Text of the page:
Just water and a brush is all you need to practice Japanese calligraphy with these high-tech school supplies!

Japanese is a language that can be challenging to learn, especially depending on what your native language is. For example, learning Japanese as an English speaker requires a little bit of rewiring of the brain, as the order of grammar in Japanese is almost the opposite of English, and in addition to two phonetic alphabets there are also thousands upon thousands of kanji to learn.

While there are lots of unconventional and fun ways to learn conversational Japanese, like watching Netflix and practicing Japanese manzai comedy, the best way to learn kanji is probably the old fashioned way: to practice writing it over and over and over again until you’ve memorized how it looks in your head.

Calligraphy is a great way to practice writing kanji, but buying multiple sheets of calligraphy paper and pots of ink can get expensive. Luckily thanks to modern technology, you don’t have to waste countless sheets of paper for your kanji practice anymore. You can just use office supply maker Pilot’s new reusable water-activated penmanship practice sheet!

Originally designed to comply with new elementary school curriculums that use water brushes to teach children kanji penmanship, these sheets were specifically released as school supplies for first and second year elementary school students. Truly, though, anyone needing to practice kanji can use them as long as you have a calligraphy brush and some water!

The sheets are made up of a top layer of water-activated color-changing material over dark grey synthetic paper. When the top layer is exposed to water, it becomes transparent, revealing the darker color underneath, making every stroke of a wet brush look like a real ink stroke. Once the water dries, the top later becomes gray again, effectively erasing the writing, which means you can use these sheets over and over again.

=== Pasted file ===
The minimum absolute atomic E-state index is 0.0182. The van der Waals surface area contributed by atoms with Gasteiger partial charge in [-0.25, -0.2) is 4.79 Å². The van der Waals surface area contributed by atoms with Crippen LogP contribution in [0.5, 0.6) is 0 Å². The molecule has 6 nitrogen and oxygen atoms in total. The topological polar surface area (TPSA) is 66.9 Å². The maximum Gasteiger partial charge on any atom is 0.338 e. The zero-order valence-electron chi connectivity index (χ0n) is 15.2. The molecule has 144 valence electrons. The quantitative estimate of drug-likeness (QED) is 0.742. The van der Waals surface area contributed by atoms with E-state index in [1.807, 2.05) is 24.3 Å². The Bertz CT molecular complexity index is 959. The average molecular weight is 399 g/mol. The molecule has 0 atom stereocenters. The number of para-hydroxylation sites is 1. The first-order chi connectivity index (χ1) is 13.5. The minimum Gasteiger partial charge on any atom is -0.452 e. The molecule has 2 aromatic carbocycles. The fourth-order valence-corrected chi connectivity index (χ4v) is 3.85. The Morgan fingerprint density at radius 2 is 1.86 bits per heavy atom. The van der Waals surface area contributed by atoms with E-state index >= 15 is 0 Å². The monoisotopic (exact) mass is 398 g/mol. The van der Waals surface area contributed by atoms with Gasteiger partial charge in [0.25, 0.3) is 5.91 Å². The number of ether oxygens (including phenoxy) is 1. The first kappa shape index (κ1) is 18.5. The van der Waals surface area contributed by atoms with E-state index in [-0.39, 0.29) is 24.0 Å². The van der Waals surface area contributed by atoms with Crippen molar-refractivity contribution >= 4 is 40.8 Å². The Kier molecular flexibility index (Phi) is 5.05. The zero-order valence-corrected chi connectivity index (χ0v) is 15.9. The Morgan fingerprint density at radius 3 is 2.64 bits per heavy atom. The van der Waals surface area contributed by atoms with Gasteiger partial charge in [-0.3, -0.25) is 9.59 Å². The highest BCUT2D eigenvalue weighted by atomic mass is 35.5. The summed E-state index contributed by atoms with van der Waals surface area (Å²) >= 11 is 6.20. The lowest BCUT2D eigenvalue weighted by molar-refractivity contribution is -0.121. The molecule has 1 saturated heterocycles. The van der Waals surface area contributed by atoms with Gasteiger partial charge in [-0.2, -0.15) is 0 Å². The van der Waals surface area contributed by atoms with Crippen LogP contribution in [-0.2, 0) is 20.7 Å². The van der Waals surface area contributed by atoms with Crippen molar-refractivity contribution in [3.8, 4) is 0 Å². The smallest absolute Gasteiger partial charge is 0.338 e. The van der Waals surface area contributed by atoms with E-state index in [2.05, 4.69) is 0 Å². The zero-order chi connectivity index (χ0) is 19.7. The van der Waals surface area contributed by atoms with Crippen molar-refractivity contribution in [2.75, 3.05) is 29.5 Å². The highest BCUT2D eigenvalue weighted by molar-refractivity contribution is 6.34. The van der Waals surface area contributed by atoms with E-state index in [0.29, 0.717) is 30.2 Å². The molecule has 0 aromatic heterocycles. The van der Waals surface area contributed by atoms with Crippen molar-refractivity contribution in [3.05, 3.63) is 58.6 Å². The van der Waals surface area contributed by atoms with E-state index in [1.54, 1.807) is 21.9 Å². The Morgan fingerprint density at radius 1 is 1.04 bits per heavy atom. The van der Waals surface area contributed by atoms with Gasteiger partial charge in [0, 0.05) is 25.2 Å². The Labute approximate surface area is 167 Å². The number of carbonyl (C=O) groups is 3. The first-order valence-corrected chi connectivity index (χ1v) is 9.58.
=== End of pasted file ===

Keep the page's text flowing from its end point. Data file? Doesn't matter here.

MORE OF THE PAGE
▼ The top layer of the sheets becomes transparent when activated by water, thus allowing light to penetrate it and reflect the darker grey color underneath for our eyes to see.

They’re also purposefully designed to be like real calligraphy paper, so you won’t feel like you’re missing out on the authentic feeling of writing with brush and ink. The sheets even respond to the quantity of water on the brush, like paper would to ink; with more water, the strokes will be thicker, and with less, they’ll fade out. That means that even without ink, you can still get the subtle differences in penmanship that comes with writing with a brush.

Since the use of water instead of ink makes for easier cleanup, and less mess, these reusable practice sheets are also safer to use with children. And while there are other water-activated practice sheets on the market, most of them are made of real paper, instead of synthetic paper like Pilot’s, and thus are not as durable or reusable. Company tests revealed that Pilot’s sheets can be used over 10,000 times and still work just fine.

▼ The largest size even has grid lines to help you write a properly balanced character.

The sheets come in different sizes (calligraphy paper size, A4 size, and B5 size), and each pack comes with two sheets, selling for 700 yen (US$6.50), 650 yen, and 550 yen respectively. You can buy them at Japanese office supply stores, department stores, and anywhere else you can buy stationary. They’re great for learning kanji strokes and patterns, and even if you’ve mastered kanji, you can use them to practice calligraphy, totally mess free.

Of course, once you’ve mastered writing the characters, you have to learn the multiple readings, the meanings of each one, and how to use them together, but fear not! For that we have poop kanji drill toilet paper.

Source: Pilot via Netlab
Images: Pilot

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